An investigation into the rigging of Libor has been set by the British Parliament as the City of London worries that its reputation as the world’s top financial center has been damaged beyond repair.
Reuters reported Friday that after an acrimonious debate, Parliament voted Thursday to allow a parliamentary, rather than judicial, inquiry. The Labour Party had called for the latter, saying that the public would not view a parliamentary inquiry as having the same impartiality that a judicial review would provide.
Finance Minister George Osborne had accused Labour shadow minister Ed Balls of having “questions to answer” over his time as adviser to the former Labour chancellor. In an interview with political magazine The Spectator, Osborne had not only questioned Ball’s history but also said that individuals working under the previous Labour government were “clearly involved” in the rigging scandal.
An irate Ball challenged Osborne in Parliament, demanding that he provide evidence of his allegations or retract them and apologize. He also called the decision to allow politicians to investigate the Libor case “a very grave error of judgment” by Osborne and Prime Minister David Cameron, according to a Bloomberg report.
“We need the inquiry to be thorough and genuinely cathartic or else we will be here again,” Ball was quoted saying. However, in the end Labour voted to support the inquiry.
The Libor scandal, termed “bad for Britain” by Treasury Committee head Andrew Tyrie, who will lead the investigation, is taking a toll on London, which lately has been the site of numerous financial scandals. The deals that led to the troubles at Lehman Brothers, Bear Stearns and AIG were booked in London, as was the recent staggering loss by the “London Whale” at JPMorgan Chase. So were the unauthorized trades that resulted in a $2.3 billion loss at UBS AG.
“My heart sinks every time there is a scandal and the perpetrators are in London, even if it is not always the U.K.’s responsibility, it is under our noses,” Sharon Bowles said in the report. Bowles, who is chairwoman of the European Parliament’s economic and monetary affairs committee, added. “There is an effect on the U.K.’s reputation, and it reinforces the view that even after all the apologies there is much to do.”
Even though the British Financial Services Authority (FSA) is set to be replaced in 2013 with two separate bodies, the Financial Conduct Authority (FCA) and the Prudential Regulatory Authority, the action may be too late to salvage London’s standing. Europe is setting the stage for its own bank regulator—which could either omit Britain’s banks or leave London-based institutions at a disadvantage.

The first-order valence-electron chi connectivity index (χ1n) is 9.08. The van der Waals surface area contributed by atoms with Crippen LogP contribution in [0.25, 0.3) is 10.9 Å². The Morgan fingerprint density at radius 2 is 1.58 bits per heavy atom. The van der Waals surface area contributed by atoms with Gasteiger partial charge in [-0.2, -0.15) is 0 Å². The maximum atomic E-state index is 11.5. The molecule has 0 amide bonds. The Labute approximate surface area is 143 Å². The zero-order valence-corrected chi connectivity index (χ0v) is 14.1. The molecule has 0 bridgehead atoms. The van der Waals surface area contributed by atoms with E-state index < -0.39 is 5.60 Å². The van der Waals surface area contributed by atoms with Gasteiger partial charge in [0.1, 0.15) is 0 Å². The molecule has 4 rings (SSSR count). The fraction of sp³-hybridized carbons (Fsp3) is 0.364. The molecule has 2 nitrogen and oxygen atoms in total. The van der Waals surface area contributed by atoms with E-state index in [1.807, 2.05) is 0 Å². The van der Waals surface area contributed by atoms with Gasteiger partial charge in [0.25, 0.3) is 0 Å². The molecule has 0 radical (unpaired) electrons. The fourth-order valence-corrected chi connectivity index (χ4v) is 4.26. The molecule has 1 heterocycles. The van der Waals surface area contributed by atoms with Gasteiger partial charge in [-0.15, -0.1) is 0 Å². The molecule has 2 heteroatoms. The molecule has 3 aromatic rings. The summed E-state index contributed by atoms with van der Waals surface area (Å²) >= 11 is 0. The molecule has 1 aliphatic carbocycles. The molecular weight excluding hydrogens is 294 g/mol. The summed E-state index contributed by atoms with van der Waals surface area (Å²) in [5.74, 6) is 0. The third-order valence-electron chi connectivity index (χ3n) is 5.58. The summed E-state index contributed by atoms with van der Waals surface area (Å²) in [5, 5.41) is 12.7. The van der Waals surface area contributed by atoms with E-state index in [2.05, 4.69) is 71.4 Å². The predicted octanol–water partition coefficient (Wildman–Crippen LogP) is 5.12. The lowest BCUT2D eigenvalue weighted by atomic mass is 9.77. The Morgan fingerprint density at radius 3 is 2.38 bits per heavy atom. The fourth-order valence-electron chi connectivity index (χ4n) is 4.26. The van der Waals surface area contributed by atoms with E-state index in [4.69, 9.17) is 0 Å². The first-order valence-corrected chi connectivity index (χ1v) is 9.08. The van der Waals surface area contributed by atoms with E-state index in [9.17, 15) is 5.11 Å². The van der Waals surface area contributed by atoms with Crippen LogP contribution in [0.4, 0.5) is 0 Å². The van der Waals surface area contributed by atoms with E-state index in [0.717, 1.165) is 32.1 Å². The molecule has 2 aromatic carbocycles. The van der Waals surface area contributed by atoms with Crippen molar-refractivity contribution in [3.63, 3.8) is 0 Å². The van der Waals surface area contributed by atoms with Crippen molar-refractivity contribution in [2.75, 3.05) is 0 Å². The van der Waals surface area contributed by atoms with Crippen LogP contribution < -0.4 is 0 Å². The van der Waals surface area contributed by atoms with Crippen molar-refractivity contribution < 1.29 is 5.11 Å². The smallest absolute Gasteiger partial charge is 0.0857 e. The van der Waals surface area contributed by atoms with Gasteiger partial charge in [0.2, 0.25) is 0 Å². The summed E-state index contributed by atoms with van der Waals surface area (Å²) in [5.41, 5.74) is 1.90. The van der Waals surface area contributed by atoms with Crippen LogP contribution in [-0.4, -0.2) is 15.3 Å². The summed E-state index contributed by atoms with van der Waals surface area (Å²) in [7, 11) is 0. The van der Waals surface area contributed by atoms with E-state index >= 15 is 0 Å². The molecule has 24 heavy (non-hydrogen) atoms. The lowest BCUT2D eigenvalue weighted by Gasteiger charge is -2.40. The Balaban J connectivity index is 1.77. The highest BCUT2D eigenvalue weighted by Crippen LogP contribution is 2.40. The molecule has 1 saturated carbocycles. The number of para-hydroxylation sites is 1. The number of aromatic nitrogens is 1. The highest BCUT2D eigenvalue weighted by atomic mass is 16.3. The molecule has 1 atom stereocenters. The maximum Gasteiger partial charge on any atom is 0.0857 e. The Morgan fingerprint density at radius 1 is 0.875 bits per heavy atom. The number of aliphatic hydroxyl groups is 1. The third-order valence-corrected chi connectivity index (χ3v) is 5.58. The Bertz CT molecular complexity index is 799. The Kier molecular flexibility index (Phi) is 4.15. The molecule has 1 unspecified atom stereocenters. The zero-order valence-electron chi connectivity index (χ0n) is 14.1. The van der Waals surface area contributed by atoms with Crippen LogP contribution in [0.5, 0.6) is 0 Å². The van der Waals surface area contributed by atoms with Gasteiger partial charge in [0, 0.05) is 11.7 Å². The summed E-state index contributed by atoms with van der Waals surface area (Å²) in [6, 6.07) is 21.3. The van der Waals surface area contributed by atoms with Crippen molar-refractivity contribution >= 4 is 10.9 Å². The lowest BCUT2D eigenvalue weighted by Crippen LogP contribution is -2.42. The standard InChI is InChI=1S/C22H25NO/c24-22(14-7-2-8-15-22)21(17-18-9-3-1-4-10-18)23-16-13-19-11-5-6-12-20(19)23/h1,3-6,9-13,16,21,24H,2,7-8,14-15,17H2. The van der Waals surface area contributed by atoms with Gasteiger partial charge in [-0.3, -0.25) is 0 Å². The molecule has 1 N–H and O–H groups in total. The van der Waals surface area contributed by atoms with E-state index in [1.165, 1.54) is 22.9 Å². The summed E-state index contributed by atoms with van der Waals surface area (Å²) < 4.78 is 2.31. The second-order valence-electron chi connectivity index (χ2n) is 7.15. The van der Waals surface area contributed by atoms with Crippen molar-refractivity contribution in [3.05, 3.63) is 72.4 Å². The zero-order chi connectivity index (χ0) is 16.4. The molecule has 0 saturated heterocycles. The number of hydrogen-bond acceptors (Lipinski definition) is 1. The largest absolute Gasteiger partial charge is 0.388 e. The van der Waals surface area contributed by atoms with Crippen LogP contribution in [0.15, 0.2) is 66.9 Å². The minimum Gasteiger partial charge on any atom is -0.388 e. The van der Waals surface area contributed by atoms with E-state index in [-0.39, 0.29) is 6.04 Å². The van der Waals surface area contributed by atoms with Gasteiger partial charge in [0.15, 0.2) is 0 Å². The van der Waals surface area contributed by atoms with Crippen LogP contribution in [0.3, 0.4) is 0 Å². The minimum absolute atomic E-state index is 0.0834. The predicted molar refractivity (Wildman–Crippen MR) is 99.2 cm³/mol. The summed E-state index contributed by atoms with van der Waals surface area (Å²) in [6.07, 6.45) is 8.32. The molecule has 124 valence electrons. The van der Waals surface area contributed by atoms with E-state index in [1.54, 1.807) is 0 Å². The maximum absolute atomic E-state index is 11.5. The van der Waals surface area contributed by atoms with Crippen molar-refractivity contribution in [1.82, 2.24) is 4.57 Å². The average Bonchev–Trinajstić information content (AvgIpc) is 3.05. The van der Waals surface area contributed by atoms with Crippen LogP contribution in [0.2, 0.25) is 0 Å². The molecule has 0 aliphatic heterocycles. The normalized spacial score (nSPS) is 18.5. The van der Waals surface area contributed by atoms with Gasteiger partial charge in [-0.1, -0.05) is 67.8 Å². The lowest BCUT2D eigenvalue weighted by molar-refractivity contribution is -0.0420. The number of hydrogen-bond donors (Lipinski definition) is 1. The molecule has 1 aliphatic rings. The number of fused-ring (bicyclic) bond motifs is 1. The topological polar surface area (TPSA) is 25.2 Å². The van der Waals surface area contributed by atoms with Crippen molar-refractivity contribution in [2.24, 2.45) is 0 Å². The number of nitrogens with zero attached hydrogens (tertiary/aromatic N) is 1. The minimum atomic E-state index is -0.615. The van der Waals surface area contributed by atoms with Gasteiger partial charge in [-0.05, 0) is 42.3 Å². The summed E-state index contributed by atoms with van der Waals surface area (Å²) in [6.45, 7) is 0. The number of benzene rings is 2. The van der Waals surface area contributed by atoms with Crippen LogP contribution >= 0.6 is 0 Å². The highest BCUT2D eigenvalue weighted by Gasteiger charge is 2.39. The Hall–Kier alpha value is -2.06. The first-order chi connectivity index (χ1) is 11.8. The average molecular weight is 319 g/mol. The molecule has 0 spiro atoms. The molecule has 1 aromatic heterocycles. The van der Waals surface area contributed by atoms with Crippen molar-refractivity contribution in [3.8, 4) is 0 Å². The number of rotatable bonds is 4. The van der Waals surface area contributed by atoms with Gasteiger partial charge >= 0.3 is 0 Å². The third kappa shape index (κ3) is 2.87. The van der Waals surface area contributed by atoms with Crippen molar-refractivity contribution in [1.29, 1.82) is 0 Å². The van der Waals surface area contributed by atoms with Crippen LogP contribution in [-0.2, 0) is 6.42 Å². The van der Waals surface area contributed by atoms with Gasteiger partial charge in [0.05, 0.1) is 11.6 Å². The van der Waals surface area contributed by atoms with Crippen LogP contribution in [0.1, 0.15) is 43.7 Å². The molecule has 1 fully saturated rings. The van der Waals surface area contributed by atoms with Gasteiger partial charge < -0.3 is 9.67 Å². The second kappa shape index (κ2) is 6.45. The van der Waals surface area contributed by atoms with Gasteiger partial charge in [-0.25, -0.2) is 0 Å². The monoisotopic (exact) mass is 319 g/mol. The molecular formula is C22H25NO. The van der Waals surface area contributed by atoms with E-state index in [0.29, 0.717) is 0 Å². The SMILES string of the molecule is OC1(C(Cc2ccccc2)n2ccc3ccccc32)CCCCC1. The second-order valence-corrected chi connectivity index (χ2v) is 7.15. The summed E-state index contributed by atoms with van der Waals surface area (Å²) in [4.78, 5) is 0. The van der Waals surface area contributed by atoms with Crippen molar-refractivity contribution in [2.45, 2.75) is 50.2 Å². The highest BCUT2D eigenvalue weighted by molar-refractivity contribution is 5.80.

London houses approximately 250 foreign banks. It is also home to some $1.4 trillion in interest derivatives trades every day, and is second to none in both foreign exchange trading and cross-border bank lending. Britain’s biggest export is financial services and the nation depends on the sector for 12% of taxes paid to the Treasury.
But the sector has spawned some serious problems that have reached far beyond Britain’s borders. Rep. Carolyn Maloney, D-N.Y., was quoted saying at a June 19 hearing of the House Financial Services Committee, “It seems to be that every big trading disaster happens in London, and I would like to know why.”
Her concerns were echoed by Gary Gensler, chairman of the Commodities Futures Trading Commission (CFTC), who said in the report, “I think in the JPMorgan chief investment office matter, it’s really a stark reminder about how in derivatives trades booked offshore, risk can be brought back here.” He added, “And yes, they were booked in London, specifically in the branch of JPMorgan Chase’s bank, and those risks are very much a part of the bank here.”
Barclays’ own ordeal is far from over. After a Moody’s downgrade of its outlook from stable to negative, Standard & Poor’s followed suit on Thursday, saying in a statement, "We see potential for the eventual new CEO to review the current scope of Barclays activities, particularly if that person were an external hire."
In February, Barclays’ board was warned by the British regulator that the culture of the bank needed to change. The loss of three top executives may be a step in the right direction, but in the short term Moody’s regarded it as unsettling, saying in a statement, "Although this could have potentially positive implications over the longer term, the uncertainty surrounding such a change in direction is credit-negative in the short term."
Moody’s had expressed concern over the search for a new CEO at the firm, saying, "The bank could be challenged to replace the three senior staff and in particular find a new CEO who not only has a sufficient understanding of the investment banking business to run Barclays, but also has the credibility and ability to swiftly address the weaknesses that the Libor incident revealed and stakeholders' perceptions of the investment bank."